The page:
Now that we are all on the same page regarding the scientific facts, let’s have a look at the claims behind computer glasses and blue light filtering technology.

We use artificial light for many different purposes, to illuminate living and working spaces when natural light fades or there just isn’t enough of it, to make plants grow faster under controlled conditions, to increase the growth of animals in food production and so on… you get the idea!

A lot of research is put into technology to increase food production through light and other means, as well as helping people with health, alertness and comfort in buildings to increase their productivity. This research focuses on specific wave lengths, light intensity, light composition and the effects on plants and animals and and yes, the bottom line and any combination thereof. At the very minimum it is logical to conclude that light has a significant effect on life on earth which includes human bodies.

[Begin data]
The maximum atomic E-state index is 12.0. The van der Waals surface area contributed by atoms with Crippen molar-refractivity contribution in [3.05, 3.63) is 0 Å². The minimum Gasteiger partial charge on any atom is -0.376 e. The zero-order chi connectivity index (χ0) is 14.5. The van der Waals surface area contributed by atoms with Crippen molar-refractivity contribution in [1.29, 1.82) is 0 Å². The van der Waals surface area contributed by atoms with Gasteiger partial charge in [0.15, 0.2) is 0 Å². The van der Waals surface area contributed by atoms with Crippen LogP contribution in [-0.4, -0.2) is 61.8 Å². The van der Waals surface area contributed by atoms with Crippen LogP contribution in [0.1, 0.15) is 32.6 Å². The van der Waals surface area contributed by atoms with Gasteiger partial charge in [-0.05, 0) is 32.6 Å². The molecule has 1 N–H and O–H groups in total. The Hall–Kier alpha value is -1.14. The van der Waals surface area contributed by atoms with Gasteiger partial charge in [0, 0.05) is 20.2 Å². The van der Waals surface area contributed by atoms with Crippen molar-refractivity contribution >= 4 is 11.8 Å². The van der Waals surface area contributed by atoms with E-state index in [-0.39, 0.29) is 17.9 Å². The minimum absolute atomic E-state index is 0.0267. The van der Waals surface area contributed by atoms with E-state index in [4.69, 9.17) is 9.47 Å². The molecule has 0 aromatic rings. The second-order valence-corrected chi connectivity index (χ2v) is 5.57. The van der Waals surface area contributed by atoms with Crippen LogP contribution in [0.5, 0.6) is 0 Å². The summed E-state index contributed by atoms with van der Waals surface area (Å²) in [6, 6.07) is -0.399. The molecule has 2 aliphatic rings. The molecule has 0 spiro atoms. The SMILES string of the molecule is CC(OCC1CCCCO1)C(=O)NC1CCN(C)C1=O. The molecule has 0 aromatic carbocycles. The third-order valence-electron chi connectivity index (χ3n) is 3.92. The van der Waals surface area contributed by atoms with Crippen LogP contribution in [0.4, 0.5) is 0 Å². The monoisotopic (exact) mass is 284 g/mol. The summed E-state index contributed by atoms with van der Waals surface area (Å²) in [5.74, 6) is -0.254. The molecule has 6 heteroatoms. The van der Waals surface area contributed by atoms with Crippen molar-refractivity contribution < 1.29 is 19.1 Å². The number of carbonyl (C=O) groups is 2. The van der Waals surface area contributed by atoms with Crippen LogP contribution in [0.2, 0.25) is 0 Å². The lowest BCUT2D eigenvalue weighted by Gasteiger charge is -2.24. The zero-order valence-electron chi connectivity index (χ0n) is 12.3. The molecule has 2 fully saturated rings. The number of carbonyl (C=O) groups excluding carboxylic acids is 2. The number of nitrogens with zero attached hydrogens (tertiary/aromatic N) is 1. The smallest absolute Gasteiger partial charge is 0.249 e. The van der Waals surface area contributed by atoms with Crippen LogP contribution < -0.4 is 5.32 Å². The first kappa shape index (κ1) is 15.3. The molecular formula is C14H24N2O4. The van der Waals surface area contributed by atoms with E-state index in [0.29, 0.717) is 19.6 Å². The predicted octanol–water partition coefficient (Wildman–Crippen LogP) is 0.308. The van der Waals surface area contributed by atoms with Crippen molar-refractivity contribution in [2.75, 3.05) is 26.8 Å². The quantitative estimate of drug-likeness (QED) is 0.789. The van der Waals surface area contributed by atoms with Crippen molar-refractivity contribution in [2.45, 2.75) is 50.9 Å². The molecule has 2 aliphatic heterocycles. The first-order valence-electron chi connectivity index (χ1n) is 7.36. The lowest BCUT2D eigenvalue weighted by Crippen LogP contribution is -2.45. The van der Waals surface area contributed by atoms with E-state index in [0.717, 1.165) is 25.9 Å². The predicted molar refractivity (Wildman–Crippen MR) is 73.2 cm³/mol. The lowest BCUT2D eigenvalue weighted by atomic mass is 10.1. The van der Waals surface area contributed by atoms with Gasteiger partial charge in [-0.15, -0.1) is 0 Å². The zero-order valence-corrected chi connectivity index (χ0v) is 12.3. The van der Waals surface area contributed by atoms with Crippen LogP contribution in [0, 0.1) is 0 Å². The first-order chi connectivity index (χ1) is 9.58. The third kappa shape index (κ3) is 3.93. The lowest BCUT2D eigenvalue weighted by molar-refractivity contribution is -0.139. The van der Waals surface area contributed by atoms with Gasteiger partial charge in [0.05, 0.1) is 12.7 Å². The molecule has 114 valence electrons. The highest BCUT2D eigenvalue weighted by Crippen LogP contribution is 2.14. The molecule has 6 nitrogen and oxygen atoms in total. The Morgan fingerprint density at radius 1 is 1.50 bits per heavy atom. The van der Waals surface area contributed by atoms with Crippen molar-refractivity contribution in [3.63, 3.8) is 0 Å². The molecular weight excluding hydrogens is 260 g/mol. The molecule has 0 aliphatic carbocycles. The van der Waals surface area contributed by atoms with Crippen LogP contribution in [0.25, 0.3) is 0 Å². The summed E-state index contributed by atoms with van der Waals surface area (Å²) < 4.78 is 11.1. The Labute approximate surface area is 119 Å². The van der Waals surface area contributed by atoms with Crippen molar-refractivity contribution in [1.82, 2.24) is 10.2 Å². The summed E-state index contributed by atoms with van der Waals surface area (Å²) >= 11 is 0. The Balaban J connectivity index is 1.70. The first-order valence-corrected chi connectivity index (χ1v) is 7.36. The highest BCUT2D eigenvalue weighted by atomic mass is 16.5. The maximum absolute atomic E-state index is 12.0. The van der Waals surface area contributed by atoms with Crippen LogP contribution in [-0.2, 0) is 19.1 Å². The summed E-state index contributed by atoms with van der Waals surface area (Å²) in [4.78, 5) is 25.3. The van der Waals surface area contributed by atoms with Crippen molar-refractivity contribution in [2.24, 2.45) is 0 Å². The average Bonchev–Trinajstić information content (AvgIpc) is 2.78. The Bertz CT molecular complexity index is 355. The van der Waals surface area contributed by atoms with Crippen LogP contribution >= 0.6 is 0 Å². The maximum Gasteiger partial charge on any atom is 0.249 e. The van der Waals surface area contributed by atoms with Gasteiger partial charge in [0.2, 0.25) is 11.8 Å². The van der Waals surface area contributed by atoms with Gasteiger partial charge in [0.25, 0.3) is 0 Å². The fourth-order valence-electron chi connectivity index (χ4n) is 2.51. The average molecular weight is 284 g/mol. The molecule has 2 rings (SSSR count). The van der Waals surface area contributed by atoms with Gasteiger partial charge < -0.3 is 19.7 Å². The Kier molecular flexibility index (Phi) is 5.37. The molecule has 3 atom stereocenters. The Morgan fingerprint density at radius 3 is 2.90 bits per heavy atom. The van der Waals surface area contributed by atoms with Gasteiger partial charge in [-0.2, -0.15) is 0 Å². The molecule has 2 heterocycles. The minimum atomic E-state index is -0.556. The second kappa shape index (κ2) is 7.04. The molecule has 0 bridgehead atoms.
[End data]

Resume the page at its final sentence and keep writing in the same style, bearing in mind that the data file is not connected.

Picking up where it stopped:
Blue light, electromagnetic waves with wavelengths of 400nm to about 480nm has the highest energy in the spectrum of visible light. This light and the energy it carries gets transmitted through the lens to the retina. The presence of blue light reduces the amount of melatonin released into the body, in other words can interfere with the onset, duration and quality of sleep; however, so do many other things, like alcohol consumption, health issues, noise, light pollution etc…

Because blue light is a high energy electromagnetic wave the fear is that it may cause damage to the eye itself, in particular macular degeneration. But, a Cochrane review from May 22nd, 2018 titled “Artificial, blue-light filtering lenses in the eye for protecting the macula (back of the eye) after cataract surgery” found that none of the 51 studies provided any statistically significant evidence to suggest any effect regarding contrast sensitivity, macular degeneration, vision, color discrimination or sleep disturbances.

Interestingly the amount of light reaching our retinas decreases with age because of the natural yellowing of our eye’s lens. As a result young children are more susceptible to light than older children and older children are more susceptible than adults and so on. So, if anything, I would be concerned about children using digital devices.